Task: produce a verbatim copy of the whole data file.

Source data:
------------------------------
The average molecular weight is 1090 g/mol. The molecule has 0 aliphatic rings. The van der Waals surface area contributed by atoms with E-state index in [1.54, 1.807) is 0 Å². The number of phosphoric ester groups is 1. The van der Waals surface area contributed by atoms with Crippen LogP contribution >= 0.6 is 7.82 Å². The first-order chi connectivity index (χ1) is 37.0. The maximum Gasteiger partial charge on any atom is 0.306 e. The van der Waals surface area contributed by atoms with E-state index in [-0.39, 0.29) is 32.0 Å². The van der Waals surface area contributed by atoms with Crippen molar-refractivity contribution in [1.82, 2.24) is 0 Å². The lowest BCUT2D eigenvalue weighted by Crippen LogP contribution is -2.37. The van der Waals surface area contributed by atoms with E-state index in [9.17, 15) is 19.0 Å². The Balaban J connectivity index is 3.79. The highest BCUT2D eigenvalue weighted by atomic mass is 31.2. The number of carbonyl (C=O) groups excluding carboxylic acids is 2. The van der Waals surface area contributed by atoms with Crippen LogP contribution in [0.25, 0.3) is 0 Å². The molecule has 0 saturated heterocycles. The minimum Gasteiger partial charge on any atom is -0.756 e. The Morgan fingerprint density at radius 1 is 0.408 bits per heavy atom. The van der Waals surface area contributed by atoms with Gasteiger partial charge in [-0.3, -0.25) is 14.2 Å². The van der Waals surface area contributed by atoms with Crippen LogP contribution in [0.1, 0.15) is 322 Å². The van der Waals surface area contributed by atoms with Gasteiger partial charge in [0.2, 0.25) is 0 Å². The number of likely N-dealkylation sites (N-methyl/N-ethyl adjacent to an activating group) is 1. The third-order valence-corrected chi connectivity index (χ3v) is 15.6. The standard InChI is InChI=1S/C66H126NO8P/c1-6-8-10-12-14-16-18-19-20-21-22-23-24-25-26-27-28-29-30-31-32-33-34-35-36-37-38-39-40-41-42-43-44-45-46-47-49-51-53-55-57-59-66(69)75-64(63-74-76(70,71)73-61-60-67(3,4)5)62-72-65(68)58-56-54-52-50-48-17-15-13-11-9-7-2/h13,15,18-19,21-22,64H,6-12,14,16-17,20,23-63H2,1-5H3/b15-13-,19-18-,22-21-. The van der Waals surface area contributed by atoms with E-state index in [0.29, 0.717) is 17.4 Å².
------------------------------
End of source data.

The average molecular weight is 1090 g/mol. The molecule has 0 aliphatic rings. The van der Waals surface area contributed by atoms with E-state index in [1.54, 1.807) is 0 Å². The number of phosphoric ester groups is 1. The van der Waals surface area contributed by atoms with Crippen LogP contribution >= 0.6 is 7.82 Å². The first-order chi connectivity index (χ1) is 37.0. The maximum Gasteiger partial charge on any atom is 0.306 e. The van der Waals surface area contributed by atoms with E-state index in [-0.39, 0.29) is 32.0 Å². The van der Waals surface area contributed by atoms with Crippen molar-refractivity contribution in [1.82, 2.24) is 0 Å². The lowest BCUT2D eigenvalue weighted by Crippen LogP contribution is -2.37. The van der Waals surface area contributed by atoms with E-state index in [9.17, 15) is 19.0 Å². The Balaban J connectivity index is 3.79. The highest BCUT2D eigenvalue weighted by atomic mass is 31.2. The number of carbonyl (C=O) groups excluding carboxylic acids is 2. The van der Waals surface area contributed by atoms with Crippen LogP contribution in [0.25, 0.3) is 0 Å². The molecule has 0 saturated heterocycles. The minimum Gasteiger partial charge on any atom is -0.756 e. The Morgan fingerprint density at radius 1 is 0.408 bits per heavy atom. The van der Waals surface area contributed by atoms with Gasteiger partial charge in [-0.3, -0.25) is 14.2 Å². The van der Waals surface area contributed by atoms with Crippen LogP contribution in [0.1, 0.15) is 322 Å². The van der Waals surface area contributed by atoms with Gasteiger partial charge in [0.2, 0.25) is 0 Å². The number of likely N-dealkylation sites (N-methyl/N-ethyl adjacent to an activating group) is 1. The third-order valence-corrected chi connectivity index (χ3v) is 15.6. The standard InChI is InChI=1S/C66H126NO8P/c1-6-8-10-12-14-16-18-19-20-21-22-23-24-25-26-27-28-29-30-31-32-33-34-35-36-37-38-39-40-41-42-43-44-45-46-47-49-51-53-55-57-59-66(69)75-64(63-74-76(70,71)73-61-60-67(3,4)5)62-72-65(68)58-56-54-52-50-48-17-15-13-11-9-7-2/h13,15,18-19,21-22,64H,6-12,14,16-17,20,23-63H2,1-5H3/b15-13-,19-18-,22-21-. The van der Waals surface area contributed by atoms with E-state index in [0.29, 0.717) is 17.4 Å².